The First International Workshop exploring the Technical, Social, and Legal aspects of IoT repairability
IoT products are increasingly becoming the default, with non-IoT versions of common hardware (e.g., TVs and printers) harder to find. Alongside this adoption surge, lack of support, outdated security, and planned obsolescence present concerning sustainability issues, contribute to eWaste growth and widen digital divides globally. This workshop aims to present and discuss legal, social, technical, and design aspects of repair practices, engaging the Ubicomp community by exploring challenges and opportunities for more repairable IoT devices. Focusing on diverse repair scenarios, the workshop seeks to establish a concise, holistic, and inclusive agenda for this research domain’s future. Participants will map key research questions to support the movement towards more repairable technology.
Accepted papers will be published in the ACM DL
A lighter participation option
As wireless connectivity and automation integrate into household items, IoT products increasingly become the norm. It is now harder to find non-IoT alternatives for devices like smart TVs and printers. Known IoT brands often offer lower prices to encourage adoption, such as Amazon Echo. Additionally, cheaper IoT brands can be found online, but their security and hardware quality may be questionable. While IoT adoption is currently a consumer choice, its rapid growth may lead to citizens having it imposed, like local governments monitoring homes. Alongside this rise in IoT usage, sustainability concerns grow as well. IoT devices become unreliable when they are damaged, malfunction, or lose support and security. These devices often have planned obsolescence and lack proper management throughout their lifespan. The consequences of this redundancy are not evenly distributed in society. Individuals without the means to repair or replace their IoT devices may be excluded from the digital world.
For instance, a broken phone screen could result in the inability to use a track-and-trace app, affecting mobility and ultimately limiting societal participation. This issue also contributes to global divisions, as broken devices turn into eWaste shipped overseas, harming communities in the Global South. The UN e-waste monitor reported that only 17% of the 53.6 million metric tons of electronic waste in 2019 was recycled. With e-waste increasing yearly, urgently addressing this problem is vital. Failing to resolve simple household issues like fixing a smart thermostat could, on a larger scale, contribute to a global crisis if not managed carefully. Repair and reuse of technology are essential response measures here. Solutions involving repair span various societal levels, including legal actions like the Right to Repair or France’s repairability scores on products, economic theories and methodologies within the Circular Economy, academic discussions, and the growing presence of repair cafes worldwide.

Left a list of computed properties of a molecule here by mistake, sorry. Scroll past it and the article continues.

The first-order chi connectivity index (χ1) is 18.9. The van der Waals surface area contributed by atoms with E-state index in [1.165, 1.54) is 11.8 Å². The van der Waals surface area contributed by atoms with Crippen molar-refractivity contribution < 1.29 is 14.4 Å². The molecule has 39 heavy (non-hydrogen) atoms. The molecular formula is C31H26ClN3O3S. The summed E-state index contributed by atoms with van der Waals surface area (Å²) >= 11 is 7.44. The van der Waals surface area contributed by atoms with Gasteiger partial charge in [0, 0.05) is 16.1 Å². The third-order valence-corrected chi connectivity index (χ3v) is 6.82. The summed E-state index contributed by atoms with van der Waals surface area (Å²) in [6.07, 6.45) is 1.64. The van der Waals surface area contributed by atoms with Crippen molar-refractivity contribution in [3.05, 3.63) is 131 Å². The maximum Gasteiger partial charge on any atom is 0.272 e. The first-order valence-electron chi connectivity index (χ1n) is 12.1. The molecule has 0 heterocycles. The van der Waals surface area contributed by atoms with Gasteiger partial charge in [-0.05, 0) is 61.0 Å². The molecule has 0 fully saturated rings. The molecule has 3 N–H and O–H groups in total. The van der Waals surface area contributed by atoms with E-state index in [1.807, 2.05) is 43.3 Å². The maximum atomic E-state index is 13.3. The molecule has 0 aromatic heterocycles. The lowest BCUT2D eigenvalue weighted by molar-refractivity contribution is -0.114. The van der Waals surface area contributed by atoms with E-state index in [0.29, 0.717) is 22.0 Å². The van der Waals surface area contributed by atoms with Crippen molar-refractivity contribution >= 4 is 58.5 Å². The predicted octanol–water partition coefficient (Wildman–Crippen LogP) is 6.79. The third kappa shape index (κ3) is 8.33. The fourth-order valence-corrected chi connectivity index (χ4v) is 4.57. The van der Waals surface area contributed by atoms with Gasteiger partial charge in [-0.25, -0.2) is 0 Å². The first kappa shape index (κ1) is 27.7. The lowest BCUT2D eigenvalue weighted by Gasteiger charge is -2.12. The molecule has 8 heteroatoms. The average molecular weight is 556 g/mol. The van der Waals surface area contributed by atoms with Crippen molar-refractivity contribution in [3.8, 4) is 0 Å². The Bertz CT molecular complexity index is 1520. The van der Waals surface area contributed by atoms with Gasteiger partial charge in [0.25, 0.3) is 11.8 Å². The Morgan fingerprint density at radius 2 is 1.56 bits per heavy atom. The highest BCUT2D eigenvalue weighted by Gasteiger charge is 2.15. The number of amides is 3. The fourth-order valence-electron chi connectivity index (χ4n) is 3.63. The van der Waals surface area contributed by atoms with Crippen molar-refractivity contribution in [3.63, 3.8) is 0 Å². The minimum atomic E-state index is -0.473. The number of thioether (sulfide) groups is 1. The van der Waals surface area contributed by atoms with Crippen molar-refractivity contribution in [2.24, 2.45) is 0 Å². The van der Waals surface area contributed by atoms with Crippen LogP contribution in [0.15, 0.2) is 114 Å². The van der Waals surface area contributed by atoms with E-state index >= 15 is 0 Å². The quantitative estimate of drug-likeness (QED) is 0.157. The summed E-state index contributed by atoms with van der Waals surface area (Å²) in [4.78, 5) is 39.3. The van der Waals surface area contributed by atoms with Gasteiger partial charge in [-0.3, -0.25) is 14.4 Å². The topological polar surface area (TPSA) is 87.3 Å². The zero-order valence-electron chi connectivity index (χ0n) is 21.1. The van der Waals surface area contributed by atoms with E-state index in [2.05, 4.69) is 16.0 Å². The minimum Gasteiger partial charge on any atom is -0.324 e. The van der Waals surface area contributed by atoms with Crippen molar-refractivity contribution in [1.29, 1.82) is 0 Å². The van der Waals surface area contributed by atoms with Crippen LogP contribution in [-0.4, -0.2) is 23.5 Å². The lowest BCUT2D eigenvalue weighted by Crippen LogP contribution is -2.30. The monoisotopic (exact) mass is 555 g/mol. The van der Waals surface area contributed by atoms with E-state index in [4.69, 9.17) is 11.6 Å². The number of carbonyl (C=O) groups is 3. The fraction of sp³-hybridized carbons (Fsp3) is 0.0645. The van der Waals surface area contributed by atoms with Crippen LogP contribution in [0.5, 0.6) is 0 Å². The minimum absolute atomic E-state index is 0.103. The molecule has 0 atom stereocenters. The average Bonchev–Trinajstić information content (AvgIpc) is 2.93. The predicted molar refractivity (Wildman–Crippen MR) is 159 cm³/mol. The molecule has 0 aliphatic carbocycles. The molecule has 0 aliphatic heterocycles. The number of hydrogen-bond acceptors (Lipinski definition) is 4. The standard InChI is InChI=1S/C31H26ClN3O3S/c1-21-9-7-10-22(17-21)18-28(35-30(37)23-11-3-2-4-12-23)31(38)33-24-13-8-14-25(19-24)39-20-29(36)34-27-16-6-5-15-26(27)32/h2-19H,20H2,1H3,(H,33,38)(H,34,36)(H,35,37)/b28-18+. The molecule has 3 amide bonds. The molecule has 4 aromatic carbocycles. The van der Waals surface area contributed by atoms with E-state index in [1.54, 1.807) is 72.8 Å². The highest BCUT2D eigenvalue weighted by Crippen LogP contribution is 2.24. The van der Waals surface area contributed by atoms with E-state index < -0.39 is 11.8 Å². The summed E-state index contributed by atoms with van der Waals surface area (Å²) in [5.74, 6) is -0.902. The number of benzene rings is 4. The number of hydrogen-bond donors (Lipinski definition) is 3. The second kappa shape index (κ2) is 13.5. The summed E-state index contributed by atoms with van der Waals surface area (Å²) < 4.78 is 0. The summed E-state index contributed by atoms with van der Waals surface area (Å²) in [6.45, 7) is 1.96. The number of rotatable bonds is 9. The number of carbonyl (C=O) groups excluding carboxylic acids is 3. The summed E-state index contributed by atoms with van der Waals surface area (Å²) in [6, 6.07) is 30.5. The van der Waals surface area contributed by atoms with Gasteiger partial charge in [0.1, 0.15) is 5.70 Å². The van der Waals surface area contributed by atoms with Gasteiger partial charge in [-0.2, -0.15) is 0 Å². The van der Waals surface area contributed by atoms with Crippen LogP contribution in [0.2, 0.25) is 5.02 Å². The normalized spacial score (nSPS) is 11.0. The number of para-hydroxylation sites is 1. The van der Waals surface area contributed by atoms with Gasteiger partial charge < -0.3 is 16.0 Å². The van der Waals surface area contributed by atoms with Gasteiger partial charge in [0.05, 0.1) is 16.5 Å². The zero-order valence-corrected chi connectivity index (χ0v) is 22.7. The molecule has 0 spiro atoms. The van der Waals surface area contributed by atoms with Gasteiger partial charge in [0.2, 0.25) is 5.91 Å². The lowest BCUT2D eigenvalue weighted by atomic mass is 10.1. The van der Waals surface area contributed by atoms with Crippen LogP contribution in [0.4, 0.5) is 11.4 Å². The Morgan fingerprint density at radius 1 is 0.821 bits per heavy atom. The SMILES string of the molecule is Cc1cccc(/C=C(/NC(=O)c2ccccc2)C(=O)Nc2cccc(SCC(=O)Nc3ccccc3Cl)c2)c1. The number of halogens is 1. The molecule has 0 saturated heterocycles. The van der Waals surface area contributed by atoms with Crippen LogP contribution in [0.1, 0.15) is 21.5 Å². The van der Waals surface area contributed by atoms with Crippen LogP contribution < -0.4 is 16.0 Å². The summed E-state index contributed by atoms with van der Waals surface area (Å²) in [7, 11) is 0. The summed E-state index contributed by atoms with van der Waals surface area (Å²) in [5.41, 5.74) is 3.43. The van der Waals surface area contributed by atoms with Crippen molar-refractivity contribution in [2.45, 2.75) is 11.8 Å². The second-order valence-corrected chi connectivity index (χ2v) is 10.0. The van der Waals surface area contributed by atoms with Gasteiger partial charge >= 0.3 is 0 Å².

IoT researchers and designers play a crucial role in these initiatives. They can support the Right to Repair through practical design recommendations for IoT devices (e.g., the Nokia G22 with a repair kit); connect academic insights on the Circular Economy (and repair) to functional design solutions for current and future IoT devices; and assist community initiatives like Repair Cafes by providing design guidelines and guides for repairers and customers in their everyday repair experiences. However, formal investigations into these possibilities have yet to be conducted. It is crucial to identify the key challenges, opportunities, and expectations of IoT researchers and designers regarding device repair, as it presents global technological, social, and environmental challenges. Ubicomp, with its diverse history of engaging with embedded and ubiquitous technologies such as IoT and smart devices, serves as an ideal platform to initiate this effort. By gathering IoT enthusiasts with various skill sets and from different contexts, who share an interest in the repair and sustainability of smart devices, we can address these challenges more effectively.
The goal of this workshop is to start discussions about repair by examining current methods, obstacles, and support in IoT design, research, and practice. We will also explore future expectations and opportunities while relating it to the broader Ubicomp, HCI, and Sustainability zeitgeist. This will be a key step in moving the focus of IoT towards a more repair-focused, sustainable, and inclusive one.